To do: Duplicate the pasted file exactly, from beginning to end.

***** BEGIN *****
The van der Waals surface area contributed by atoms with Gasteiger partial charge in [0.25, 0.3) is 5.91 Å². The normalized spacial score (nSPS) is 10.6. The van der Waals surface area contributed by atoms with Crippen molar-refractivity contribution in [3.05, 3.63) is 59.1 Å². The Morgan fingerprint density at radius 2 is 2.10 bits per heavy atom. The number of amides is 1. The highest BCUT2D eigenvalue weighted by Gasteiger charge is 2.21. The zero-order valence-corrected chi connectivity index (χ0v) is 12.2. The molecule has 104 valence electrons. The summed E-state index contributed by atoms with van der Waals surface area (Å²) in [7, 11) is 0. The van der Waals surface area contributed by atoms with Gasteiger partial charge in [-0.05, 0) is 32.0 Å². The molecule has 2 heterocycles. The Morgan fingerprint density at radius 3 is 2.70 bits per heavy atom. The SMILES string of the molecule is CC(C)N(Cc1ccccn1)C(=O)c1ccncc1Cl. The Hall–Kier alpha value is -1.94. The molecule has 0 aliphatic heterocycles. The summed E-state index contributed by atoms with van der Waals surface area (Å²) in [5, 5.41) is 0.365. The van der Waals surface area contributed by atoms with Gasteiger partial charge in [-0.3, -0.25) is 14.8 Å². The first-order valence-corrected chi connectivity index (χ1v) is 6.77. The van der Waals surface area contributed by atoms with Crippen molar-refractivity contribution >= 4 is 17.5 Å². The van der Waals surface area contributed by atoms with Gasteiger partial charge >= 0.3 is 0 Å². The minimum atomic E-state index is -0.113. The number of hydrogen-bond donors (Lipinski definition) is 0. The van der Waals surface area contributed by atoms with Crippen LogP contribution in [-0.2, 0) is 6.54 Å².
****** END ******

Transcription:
The van der Waals surface area contributed by atoms with Gasteiger partial charge in [0.25, 0.3) is 5.91 Å². The normalized spacial score (nSPS) is 10.6. The van der Waals surface area contributed by atoms with Crippen molar-refractivity contribution in [3.05, 3.63) is 59.1 Å². The Morgan fingerprint density at radius 2 is 2.10 bits per heavy atom. The number of amides is 1. The highest BCUT2D eigenvalue weighted by Gasteiger charge is 2.21. The zero-order valence-corrected chi connectivity index (χ0v) is 12.2. The molecule has 104 valence electrons. The summed E-state index contributed by atoms with van der Waals surface area (Å²) in [7, 11) is 0. The van der Waals surface area contributed by atoms with Gasteiger partial charge in [-0.05, 0) is 32.0 Å². The molecule has 2 heterocycles. The Morgan fingerprint density at radius 3 is 2.70 bits per heavy atom. The SMILES string of the molecule is CC(C)N(Cc1ccccn1)C(=O)c1ccncc1Cl. The Hall–Kier alpha value is -1.94. The molecule has 0 aliphatic heterocycles. The summed E-state index contributed by atoms with van der Waals surface area (Å²) in [5, 5.41) is 0.365. The van der Waals surface area contributed by atoms with Gasteiger partial charge in [-0.3, -0.25) is 14.8 Å². The first-order valence-corrected chi connectivity index (χ1v) is 6.77. The van der Waals surface area contributed by atoms with Crippen molar-refractivity contribution >= 4 is 17.5 Å². The van der Waals surface area contributed by atoms with Gasteiger partial charge >= 0.3 is 0 Å². The minimum atomic E-state index is -0.113. The number of hydrogen-bond donors (Lipinski definition) is 0. The van der Waals surface area contributed by atoms with Crippen LogP contribution in [-0.2, 0) is 6.54 Å².